ASIST K-Blog Panel

Tuesday, August 17, 2004

Shimon's Thoughts on Blogs as Personal KM Tools

Shimon Rura responds to Lilia Efimova's post about knowledge workers by discussing blogs as personal knowledge management tools. Well, it's obvious that I like what he has to say or else I wouldn't share it with you and point to it from here.
I think she's onto something. Blogs, unlike other "knowledge management" tools, center around a person. This is important because it gives individuals the freedom to post whatever they want. By eliminating the fear that something you care about doesn't belong in the system somewhere, the act of posting is always much closer at hand. You don't even have to ask yourself if something belongs—you get so used to writing things down on your blog that you instead have to wonder, when wouldn't I want to share this {idea, feeling, picture, tip, joke} with other people?

And so people simply care more about blogs than other KM tools. The boat of knowledge written down on the blog is lifted by the tide of person-centered writing and discussion.

My little brain is trying to crank out a response related to group blogs/blogs with multiple authors/blogs in a group environment because I don't think I agree that what he says completely applies in those situations, but I can't quite think of how to word it. Perhaps something to that effect will be on the scratchpad later this evening.

By posting about Shimon here, I know I'm taking a slight risk of exposing our "top secret" blog because he easily finds things with his name in it. I thought not using his name in this post would just be silly. So, Shimon, if you find us here, congratulate yourself for being the first person in our little blogging group (besides Garrett) to find my sixth blog. You will probably find many useful and interesting things in this space, but we would appreciate it if you could keep our secret blogging space secret for a little while.


  • Thanks for posting this. We're already not *top* secret, though. See the comments for and . Also, I get a kick out of being referred to as "a colleague."

    I've been trying to formulate a post on this, but haven't really wrapped my mind around it yet. Plus, I can't remember all the places I've seen the pieces I'm trying to put together. Something like: blogging is personal, individual, egotistical(?, need a word with a positive connotation here) vs. wikis which are community, anonymous. In other words, the collaboration in blogs is the result of the concatenation of individual contributions. The whole of the blog is collaborative, but like a quilt, it's made of discrete, non-collaborative units (quanta?). Wikis are welded. None of this is meant to be negative, by the way.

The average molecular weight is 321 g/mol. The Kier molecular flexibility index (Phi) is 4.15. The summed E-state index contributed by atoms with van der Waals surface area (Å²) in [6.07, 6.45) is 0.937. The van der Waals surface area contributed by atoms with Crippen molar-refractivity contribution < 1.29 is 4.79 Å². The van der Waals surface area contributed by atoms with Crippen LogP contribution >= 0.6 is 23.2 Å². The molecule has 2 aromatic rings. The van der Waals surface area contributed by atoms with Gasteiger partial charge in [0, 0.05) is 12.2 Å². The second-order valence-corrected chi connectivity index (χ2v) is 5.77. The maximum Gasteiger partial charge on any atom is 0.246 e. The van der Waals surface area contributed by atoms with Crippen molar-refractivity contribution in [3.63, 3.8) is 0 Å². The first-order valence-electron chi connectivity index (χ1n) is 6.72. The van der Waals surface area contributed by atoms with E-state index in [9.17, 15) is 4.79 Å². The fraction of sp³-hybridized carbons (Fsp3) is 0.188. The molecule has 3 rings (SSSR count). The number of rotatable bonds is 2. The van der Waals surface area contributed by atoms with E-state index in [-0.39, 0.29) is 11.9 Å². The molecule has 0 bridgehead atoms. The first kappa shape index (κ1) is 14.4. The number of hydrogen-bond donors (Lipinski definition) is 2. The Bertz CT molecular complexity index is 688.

By Blogger Christina, at 11:17 AM  

  • It's funny for me to read your thoughts on blogs versus wikis because a Wikipedian (that's someone who's a hard-core contributor to Wikipedia) I met a few weeks ago has been talking to me about why wikis are better than blogs, how they're different, why he'd rather use a wiki for some things. I think a lot of it has to do with someone's mindset and which tool someone began using first and for what purpose.

    I don't think what you've written is negative at all.

    It's funny how in my own mind, I much prefer blogging and don't really get the wiki thing, but I can definitely see how wikis are good collaborative tools for some things. We're using one to do programming for the SLA Boston Chapter this year. Like blogs, wikis only work well if people remember to update and contribute to them.

    I got so wrapped up in watching the women gymnastics competition last night, I forgot to respond to Shimon's post on the scratchpad. Oops.

    By Blogger j, at 3:50 PM  

  • Bill Ives picked up Shimon's post twice: on Portals and KM and in Frassle.

    By Blogger j, at 4:01 PM  

  • I keep hearing/reading people who either believe blogs provide the answers to "all of life's persistent questions" or wikis will save the world. Realistically, they both have places. A lot of people will toss something for lack of authority if it isn't signed; so, for them blogs are better because everything is signed. If you think about it, wikis are pretty much socialist. You're giving anonymously and contributing to a greater good with the hope of the "wisdom of crowds" or synergistic effects. It is (pretty much) working for Wikipedia. See also what Ives is saying today.

    By Blogger Christina, at 8:56 AM  

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